Massive transformer move in Iowa

December 04, 2020

Buckingham Heavy Transport hauled two transformers across Iowa.

Imagine if it took two days to travel 70 miles. The specialized transport team of Buckingham Heavy Transport, a sister company of Wolfe House and Building Movers, does not have to imagine it because they lived it last summer when they were contracted to move two 492,000-pound transformers over a 10-week period.

A

The length of the load was 180 feet and the overall permitted weight was 858,400 pounds.

The transformers measured 34 feet 3 inches long, 12 feet 8 inches wide, and 14 feet 8 inches tall. The loaded out width was 18 feet 6 inches, the height was 19 feet 6 inches, the length was 180 feet and the permitted weight was over 850,000 pounds.

The transformers arrived six weeks apart, and it took about two weeks from mobilization to placement at their destination. Buckingham used its synchronized jack and slide system to load each transformer onto the transport system at the rail siding in eastern Iowa.

The transport system included 18 Buckingham dollies under a custom dual-lane frame with one push truck and one pull truck. Two Buckingham Power Units with SmartSteer were added for greater maneuverability in cornering and assisting in self-power mode when necessary.

Snow and sun

The first transformer haul ran into a snowstorm, causing a full day delay. The snow melted quickly, and it was sunny skies the rest of the way. The second haul also enjoyed great weather. More than a dozen workers comprised the Buckingham team, as well as a bucket truck, local utility crews, state police escorts and several tool trucks.

B

The transport system included 18 Buckingham dollies under a custom dual-lane frame with one push truck and one pull truck.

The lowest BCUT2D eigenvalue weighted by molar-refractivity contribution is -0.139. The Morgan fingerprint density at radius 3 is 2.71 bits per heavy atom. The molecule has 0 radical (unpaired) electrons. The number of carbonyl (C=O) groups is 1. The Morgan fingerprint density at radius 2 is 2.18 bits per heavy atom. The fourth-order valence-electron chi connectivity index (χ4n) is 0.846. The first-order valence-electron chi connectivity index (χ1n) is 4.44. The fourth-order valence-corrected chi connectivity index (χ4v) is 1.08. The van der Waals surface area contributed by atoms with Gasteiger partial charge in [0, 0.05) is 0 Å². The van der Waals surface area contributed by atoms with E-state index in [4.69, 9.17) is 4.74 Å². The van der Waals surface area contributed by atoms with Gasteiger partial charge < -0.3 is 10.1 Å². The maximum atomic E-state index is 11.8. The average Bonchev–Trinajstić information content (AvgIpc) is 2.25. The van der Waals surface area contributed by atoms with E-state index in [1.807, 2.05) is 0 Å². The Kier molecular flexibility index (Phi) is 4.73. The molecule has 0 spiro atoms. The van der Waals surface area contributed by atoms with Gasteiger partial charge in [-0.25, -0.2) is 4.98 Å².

The route had several challenges, including overhead utilities, bridge engineering and road corner improvements. Most of the route was wide-open blacktop roads with several turns. One bridge did not pass engineering tests, requiring the team to unhook the trucks, add beam extensions and four dollies to the dual-lane frame to lower the weight per axle. The SmartSteer System was used to self-power the extended transporter over the bridge, after which the additional equipment was removed and the trucks hooked up again for the rest of the haul.

Then there was the final half-mile. The stretch to the substation was not paved and had a very steep uphill grade, making traction a possible issue. The transporter was put into a self-power mode again to assist in climbing the hill. It was a slow and tedious process, but the load made it to the top of the hill without spinning a wheel. Both the corner from pavement to gravel and the transport path inside the substation was fairly tight, so the Buckingham team removed the trucks and eight of the dollies to shorten the wheelbase and make the entire load more maneuverable. Once the first transformer was offloaded at the substation the Buckingham team completed the second haul in the same manner.

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